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The governance journey never ends

'Still room for improvement' seems to be the eternal status of governance.


IMPROVING corporate governance is an endeavour without conclusion.

Just as a business strives to grow more this year than it did in the previous year, there is always something that can be done better when it comes to corporate governance.

While previous years saw an emphasis among the corporate community on fundamentals such as compliance with the Code of Corporate Governance, in 2015 there was also a move towards taking a more holistic and longer-term view.

Sustainability was in the spotlight after the Singapore Exchange said it was carrying out a consultation into mandatory sustainability reporting. Board diversity was also a point of focus as the Diversity Action Committee shared its finding that the number and proportion of women directors was growing, but only at a crawl.

The fundamentals are still important, of course. The Governance and Transparency Index, which is run by the Centre for Governance, Institutions and Organisations at the National University of Singapore, found an improvement in the quality of governance among Singapore-listed companies in 2014, although the compilers of the index found that there was still ample room for improvement.

"Still room for improvement" seems to be the eternal status of governance.

Investors are also finding themselves receiving a little more attention as advocates begin to think about the role that shareholders can and should play in helping to promote good corporate governance.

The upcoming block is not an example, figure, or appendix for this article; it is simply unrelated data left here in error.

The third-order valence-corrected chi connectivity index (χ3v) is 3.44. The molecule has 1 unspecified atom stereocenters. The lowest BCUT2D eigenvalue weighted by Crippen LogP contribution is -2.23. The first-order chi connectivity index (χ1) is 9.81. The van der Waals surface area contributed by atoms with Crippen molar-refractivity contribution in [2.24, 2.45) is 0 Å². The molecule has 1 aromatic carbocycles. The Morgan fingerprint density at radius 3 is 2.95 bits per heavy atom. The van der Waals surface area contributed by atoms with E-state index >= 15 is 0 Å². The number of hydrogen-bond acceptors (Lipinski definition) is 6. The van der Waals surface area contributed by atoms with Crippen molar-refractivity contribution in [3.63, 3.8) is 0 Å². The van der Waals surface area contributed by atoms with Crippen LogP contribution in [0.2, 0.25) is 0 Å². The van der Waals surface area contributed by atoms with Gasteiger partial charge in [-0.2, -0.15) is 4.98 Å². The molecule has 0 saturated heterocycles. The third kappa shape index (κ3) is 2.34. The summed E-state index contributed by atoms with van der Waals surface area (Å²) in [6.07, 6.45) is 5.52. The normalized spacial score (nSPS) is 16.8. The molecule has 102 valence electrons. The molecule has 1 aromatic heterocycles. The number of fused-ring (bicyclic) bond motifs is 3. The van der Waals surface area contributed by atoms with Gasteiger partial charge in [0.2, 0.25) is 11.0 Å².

They may find help from the professionals, with the auditing profession preparing for the implementation of new standards that will require auditors to highlight "key audit matters" in their reports. The hope is that key audit matters will help stakeholders gain insight into the audit process for every company, and to focus on the important issues regarding the financial statements.

The work is never done, of course. The Accounting and Corporate Regulatory Authority's recent review of financial statements showed that among companies where reporting issues were identified, directors deferred too much to management or did not take ownership of the financial statements.

The Exchange itself has just announced that it will be doing a review of companies' compliance with the Code of Corporate Governance and their explanations when they do not comply.

The bigger picture is that while corporate governance standards are constantly evolving, the general trend is for the bar to always be raised.


Singapore Corporate Governance Award

Big cap

DBS Group Holdings

Mid and small cap


Reits and business trusts

CapitaLand Mall Trust

Most improved

Casa Holdings


DBS Group Holdings

Neptune Orient Lines


Singapore Airlines

Singapore Telecommunications

Most Transparent Company Award

Sembcorp Industries

Midas Holdings

Yoma Strategic Holdings

Neptune Orient Lines

Super Group

Courts Asia


ComfortDelGro Corporation

DBS Group Holdings

City Developments

Ascendas Reit

Serial System

Neo Group

Soilbuild Construction Group

iFAST Corporation

Vard Holdings

DBS Group Holdings

Internal audit excellence award

SMRT Corporation

Best retail broker award

CIMB Securities (Singapore)

Financial journalist award

Cai Haoxiang

Anita Gabriel

Nicole Tan Shu Yin

Rachael Boon

Shen Yue